This was created by a series of events including lava flowing down ancient stream beds, mud flows, more lava, etc, etc over millions of years.

Ancient River Bed And Lava

Later, after new steam beds were cut into this deep layered formation, more lava flowed and filled them.  After the ancient volcanoes in the area became inactive, erosion gradually ate away at the landscape.  First at the top layer of lava, and once through that, it gradually washed away layer after layer of the rocks below.

When you reach the next peak, at a little more than 4200 feet, and about 0.9 miles from the trail head, you’ll have a good view of the bluffs above you.  To the South, down the Stanislaus River valley you should be able to also see the McKay Reservoir.

The Lava Bluffs

What make lava bluffs you see today are the remnants of the later lava flows that filled what were then stream and river beds.  Because the lava was deeper there, than in surrounding areas, it has taken longer to erode and expose the softer material below.  You can see the same sort of formations in many nearby locations, like Table Top Mountain.

A little further down the trail there is a spur trail that you can take to get a better view of the Lava Bluffs.

We’ve reached the tallest point of the hike now.  For the next half mile or so we’ll be scrambling down over gravel strewn trail.  Here again, watch you footing.  We’re making our way down to a piece of history that is quite a bit more recent than the Lava Bluffs.

Trail In 1850's Ditch

At a little over 1.4 miles from the trail head we will have worked our way down to a little under 4000 feet.

Here, we’ll take a sharp left turn onto a trail that looks like it’s going down the middle of a ditch.  In fact, that’s exactly what it’s doing!

During the Gold Rush, the area in and around Murphys was a thriving placer gold mining location.  The problem was that there were no reliable, year around water sources to use for washing the tertiary gravels that were being mined for gold.  So, a few enterprising individuals formed the Union Water Company and bought or built a series of ditches and flumes that brought water from the Sourgrass on the Stanislaus  River, all the way to Murphys and Angels Camp.  It’s amazing to realize that they put all this in using picks, shovels, and mules back in the early 185os.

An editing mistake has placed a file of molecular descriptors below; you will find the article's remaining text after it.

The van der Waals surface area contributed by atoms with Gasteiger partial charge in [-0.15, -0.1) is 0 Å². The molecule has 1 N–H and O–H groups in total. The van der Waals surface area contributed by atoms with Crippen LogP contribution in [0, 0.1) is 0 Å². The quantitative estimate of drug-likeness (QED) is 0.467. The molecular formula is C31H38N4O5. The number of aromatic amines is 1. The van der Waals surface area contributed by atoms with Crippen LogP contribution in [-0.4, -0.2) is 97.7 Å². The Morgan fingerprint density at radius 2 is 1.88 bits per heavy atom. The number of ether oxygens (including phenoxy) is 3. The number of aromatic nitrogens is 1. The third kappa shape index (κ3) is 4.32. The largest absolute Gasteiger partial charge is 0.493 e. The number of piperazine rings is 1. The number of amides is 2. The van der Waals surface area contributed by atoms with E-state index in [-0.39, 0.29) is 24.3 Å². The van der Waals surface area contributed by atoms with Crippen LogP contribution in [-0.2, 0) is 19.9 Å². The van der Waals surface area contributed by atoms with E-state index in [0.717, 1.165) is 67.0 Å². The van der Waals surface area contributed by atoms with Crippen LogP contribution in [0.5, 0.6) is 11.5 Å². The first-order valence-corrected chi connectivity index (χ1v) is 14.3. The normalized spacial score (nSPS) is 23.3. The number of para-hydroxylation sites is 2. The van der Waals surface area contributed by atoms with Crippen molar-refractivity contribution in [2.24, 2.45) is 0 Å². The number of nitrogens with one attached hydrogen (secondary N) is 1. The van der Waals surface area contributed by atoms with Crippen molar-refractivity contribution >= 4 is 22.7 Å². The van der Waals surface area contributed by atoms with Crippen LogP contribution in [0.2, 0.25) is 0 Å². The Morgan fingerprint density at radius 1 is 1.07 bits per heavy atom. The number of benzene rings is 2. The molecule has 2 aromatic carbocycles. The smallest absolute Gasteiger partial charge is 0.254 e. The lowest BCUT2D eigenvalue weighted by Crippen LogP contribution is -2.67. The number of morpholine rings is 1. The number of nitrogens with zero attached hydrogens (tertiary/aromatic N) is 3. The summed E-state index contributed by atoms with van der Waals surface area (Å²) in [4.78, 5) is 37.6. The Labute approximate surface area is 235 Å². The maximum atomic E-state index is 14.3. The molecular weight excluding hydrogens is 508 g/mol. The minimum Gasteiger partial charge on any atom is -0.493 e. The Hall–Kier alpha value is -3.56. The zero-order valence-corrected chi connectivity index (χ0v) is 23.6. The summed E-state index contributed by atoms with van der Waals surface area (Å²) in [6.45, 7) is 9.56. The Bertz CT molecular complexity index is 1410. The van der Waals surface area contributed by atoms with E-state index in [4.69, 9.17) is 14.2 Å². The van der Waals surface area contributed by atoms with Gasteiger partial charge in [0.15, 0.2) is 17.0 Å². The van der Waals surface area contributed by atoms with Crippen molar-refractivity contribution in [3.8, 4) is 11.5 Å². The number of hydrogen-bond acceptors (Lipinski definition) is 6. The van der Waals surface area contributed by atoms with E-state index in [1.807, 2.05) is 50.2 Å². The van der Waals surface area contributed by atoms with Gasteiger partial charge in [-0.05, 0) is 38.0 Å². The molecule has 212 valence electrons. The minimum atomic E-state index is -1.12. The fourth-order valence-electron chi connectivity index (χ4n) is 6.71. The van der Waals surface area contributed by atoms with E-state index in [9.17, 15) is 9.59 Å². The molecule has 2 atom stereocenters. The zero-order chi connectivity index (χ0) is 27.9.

Flume on Murphys Grade Road

By the way, I’ve read that their undertaking was so successful that they managed to inundate Murphys and ended up blasting a gorge almost a mile long in order to drain it.  You can still see parts of the old flume system used today to supply Angels Camp with water along Murphys Grade Road.  This flume system has been burnt in forest fires and replaced several times over the years.  The last time was in 2001.

The Lava Bluffs trail follows one of the ditch sections upstream for about a half mile.  This is the most level section of the trail for obvious reasons.

At about 1.9 miles from the trail head, we’ll leave the ditch and start uphill again.  In three tenths of a mile we’ll reach the next crest at about 4100 feet.  About half way up the hill we’ll come to another small annual stream crossing.  This is actually the same stream we crossed earlier, just a little further downstream.  Here again, when I crossed it was a simple walk-across.

Sierra Dome Spider Web

One of the marvels of the forest that I had never seen before hiking n Calaveras Big Trees State Park is a natural engineering wonder.  This picture does not do it justice.  The Sierra Dome Spider builds its web along with a complex set of tension lines such that it forms an inverted dome.  It really is amazing when you look at it closely.  Keep your eyes open for them.

From the last crest at 4100 feet there’s about six tenths of a mile to go back to the trail head.  There’s some up and down but it’s generally down hill back to about 4000 feet.

Remember the rules of the park… no dogs or bicycles on the hiking trails.  Don’t remove anything from the park.

Hope you get a chance to come out to the park and enjoy the hike!

For more information about the Union Water Company and history of the area you might want to pick up a copy of this book: